NASHVILLE, Tenn. (WTVF) — The Bureau of Alcohol, Tobacco, Firearms and Explosives (ATF) is investigating an overnight fire at a Germantown church after a fiery object was thrown through a window.
The incident happened Tuesday at The Axis Church, located on Second Avenue. The Nashville Fire Department confirmed that crews responded to the church shortly before 2 a.m. and extinguished the blaze.
NFD officials said they notified the ATF, which is protocol for investigating a church fire.
The church’s pastor shared video from inside the church, which shows a fiery object being lobbed through a window.
Pastor Jeremy Rose believes the thrown object was a Molotov cocktail.
ATF officials first said it was unclear if the object was a Molotov cocktail. Because that's a federal charge, they had to rule everything else out first.
“We have to rule out any other issues that could have been a cause of the fire. ATF -- as part of our priorities always -- respond to all church fires as part of our process,” the agency said in part Tuesday.
However, on Wednesday, the item had been identified as a Molotov cocktail. The object caused a small fire that spread to some rugs and equipment in the hallway before firefighters were able to put it out.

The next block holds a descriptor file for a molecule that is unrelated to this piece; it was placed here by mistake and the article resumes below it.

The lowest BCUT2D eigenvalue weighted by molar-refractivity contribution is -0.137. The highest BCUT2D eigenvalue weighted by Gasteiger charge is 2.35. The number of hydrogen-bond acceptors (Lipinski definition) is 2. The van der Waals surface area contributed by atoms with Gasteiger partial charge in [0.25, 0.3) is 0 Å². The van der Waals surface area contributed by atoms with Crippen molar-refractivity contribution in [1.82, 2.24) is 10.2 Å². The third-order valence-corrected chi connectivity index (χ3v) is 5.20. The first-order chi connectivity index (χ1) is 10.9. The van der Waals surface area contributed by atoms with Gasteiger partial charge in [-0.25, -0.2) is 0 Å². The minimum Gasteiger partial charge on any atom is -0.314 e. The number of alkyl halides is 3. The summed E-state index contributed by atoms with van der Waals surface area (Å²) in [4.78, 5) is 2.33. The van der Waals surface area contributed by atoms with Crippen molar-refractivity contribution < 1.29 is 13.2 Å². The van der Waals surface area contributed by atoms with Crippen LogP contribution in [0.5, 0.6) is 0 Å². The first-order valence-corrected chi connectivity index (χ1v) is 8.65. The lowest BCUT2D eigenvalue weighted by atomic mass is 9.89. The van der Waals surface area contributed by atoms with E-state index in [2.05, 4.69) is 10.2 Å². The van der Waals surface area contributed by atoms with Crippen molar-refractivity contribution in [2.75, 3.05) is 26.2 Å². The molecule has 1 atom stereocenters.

Nashville Fire investigators, the ATF and Metro police are working together to investigate the fire. A suspect description has not yet been released, but anyone with information that may lead to the arsonist's identification is asked to call the Tennessee Arson Hotline at 1-800-762-3017.
In the meantime, the pastor wants whoever is responsible to know the church wants to help them.
"This sort of thing serves me as a reminder for the mission of our church, of like why we're here to begin with," said Pastor Jeremy Rose. "If this kind of stuff never happened it would be heaven on earth and we're not there yet and therefore the mission of the church has to be about it's community and showing people a better way."
The United States Bomb Data Center collects and analyzes information on house of worship incidents in the country involving arson or explosives.
Last year, 247 fire-related incidents were reported, 107 of which were considered "incendiary" (arson), 35 as accidental and eight as natural.